First Year Review, Exams, & Dissertation
First Year Review
At the end of a student’s first year in the PhD program, she will participate in a review of her work. The review is a 90-minute session during which the student and two professors in her area discuss her portfolio. The portfolio should include the following:
- two unrevised seminar papers completed during the academic year,
- reading list of 10-15 books (many of which are drawn from the year’s course work), and
- self-evaluation (no more than four double-spaced pages) in which students assess the strengths and weaknesses of the included seminar papers, reflect on their growth over the year, and identify issues, practices, or areas of study they wish to explore in more depth during the coming year.
►First Year Timeline
|Wk 5 of 2nd Semester||Students should select a first year review committee by this point and begin assembling a reading list.|
|Wk 10 of 2nd Semester||Set a date for the first-year review and finalize reading list.|
|End of 1st year||Complete first-year review by August 1.
Second Year Conference
After the student’s second year in the PhD program, she will meet with the two faculty serving on her comprehensive exam committee to reflect on coursework and build momentum toward exams. The 60-minute conference will allow the student to articulate emerging lines of inquiry influenced by course work, the exam reading list, teaching experiences, and other factors. The committee will help the student fine-tune a summer reading plan and discuss possible directions for the dissertation.
Qualifying Exams and Dissertation
The goal of the qualifying exam is to ensure that students have both broad and deep knowledge of the field and are prepared to begin work on the dissertation. Students will work with a faculty member in the area to select 24 core readings from the Exam Guidelines & Core List and to develop an individualized reading module (or set of smaller modules). The module, however configured, should include approximately 24-26 texts. Thus, with the core of 24 texts plus module readings, the Rhetoric & Composition exam will cover approximately 50 texts total. See the Resource for Developing a Reading List for ideas on module topics and Sample Reading Lists for helpful models.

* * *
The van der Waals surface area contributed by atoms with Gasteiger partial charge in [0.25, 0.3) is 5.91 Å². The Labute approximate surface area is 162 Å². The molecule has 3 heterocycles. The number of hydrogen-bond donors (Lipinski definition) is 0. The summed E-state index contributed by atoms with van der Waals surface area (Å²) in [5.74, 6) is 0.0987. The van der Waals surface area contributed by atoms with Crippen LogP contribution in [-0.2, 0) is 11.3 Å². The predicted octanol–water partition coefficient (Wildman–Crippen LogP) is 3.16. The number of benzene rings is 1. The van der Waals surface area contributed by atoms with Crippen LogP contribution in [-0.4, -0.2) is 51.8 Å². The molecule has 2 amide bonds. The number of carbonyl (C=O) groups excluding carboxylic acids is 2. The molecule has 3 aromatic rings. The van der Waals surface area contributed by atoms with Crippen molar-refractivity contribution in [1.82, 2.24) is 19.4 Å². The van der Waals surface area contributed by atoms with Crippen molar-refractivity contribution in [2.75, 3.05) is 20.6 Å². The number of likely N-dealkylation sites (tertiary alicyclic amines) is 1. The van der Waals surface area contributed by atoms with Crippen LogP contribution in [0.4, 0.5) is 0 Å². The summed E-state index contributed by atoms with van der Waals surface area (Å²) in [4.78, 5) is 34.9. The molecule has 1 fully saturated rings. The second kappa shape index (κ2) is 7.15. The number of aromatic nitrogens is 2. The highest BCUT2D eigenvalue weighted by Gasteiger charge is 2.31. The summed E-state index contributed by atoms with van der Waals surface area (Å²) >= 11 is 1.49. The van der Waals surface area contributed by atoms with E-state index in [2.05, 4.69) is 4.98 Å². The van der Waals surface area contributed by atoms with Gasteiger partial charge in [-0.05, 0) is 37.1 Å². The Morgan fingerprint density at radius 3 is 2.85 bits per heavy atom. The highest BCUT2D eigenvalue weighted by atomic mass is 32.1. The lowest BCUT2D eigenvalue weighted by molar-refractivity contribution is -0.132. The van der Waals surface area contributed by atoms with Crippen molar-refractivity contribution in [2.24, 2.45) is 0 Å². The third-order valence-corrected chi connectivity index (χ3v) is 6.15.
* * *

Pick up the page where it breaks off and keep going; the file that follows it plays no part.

Please note that students take exams in at least two areas, so the Rhetoric & Composition exam would constitute one area. For a student working toward a PhD with concentration in literature or creative writing, the other area would be in one of these broad areas; for a student working toward a PhD with concentration in Rhetoric & Composition, the second exam list will be developed in consultation with an advisor, and will likely include areas of study in Rhetoric and Composition not covered in the Core List. It may also include literary and/or creative texts/issues.
Students will ask a third faculty member to serve as an additional examiner, who reads the written exams and ask questions about them, but from the fresh perspective of someone outside the list-making process. It is also permissible to split the second exam between two examiners. In this case, each examiner handles one half-list (the construction of the list, the written exam, and the oral portion). Students should work closely with the examiners during the entire exam process—in assembling the lists and rationales and also in reviewing for the exams.
Approximately two weeks prior to taking exams, students should submit a double-spaced, six-to-eight-page rationale that describes the central themes and/or critical viewpoints made available in each area of study, articulates interrelationships between areas, and addresses the overall relevance of the exam to the student's future work.
The exam itself consists of a two-day writing period, followed by a ninety-minute oral defense. For the writing portion, we expect that students might compose essay(s) totaling 3000-5000 words (12-20 double-spaced pages) each exam day. After successful completion of the qualifying exams, students in Rhetoric and Composition will write a dissertation proposal before beginning work on the dissertation. Please adhere to the Dissertation Proposal format.
Rhetoric & Composition Resources
People and Resources
- First Year Review, Exams & Dissertation
- Exam Guidelines & Core List
- Sample Exam Lists & Questions
- Developing a Reading List
►Second Year Timeline
|Wk 10 of 1st Semester||Form exam committee.|
|Wk 10 of 2nd Semester||Approval of areas and lists by exam committee due.|
||Hold second year conference by August and make significant progress on exam reading.|
►Third Year Timeline
|Wk 2 of 1st Semester||Set exam date.|
|March 1||Complete exams by this date.|
|March 15||Finalize dissertation committee.|
|June 1||Submit Dissertation Proposal Form to committee.|
►Fourth Year Timeline
|Sept. 1||Submit one dissertation chapter to committee by today.|
||Submit one dissertation chapter to committee by today.|
|Nov.-Jan.||Prepare Taft & URC dissertation fellowship applications.
|Feb.-July||Complete dissertation in time for August commencement.|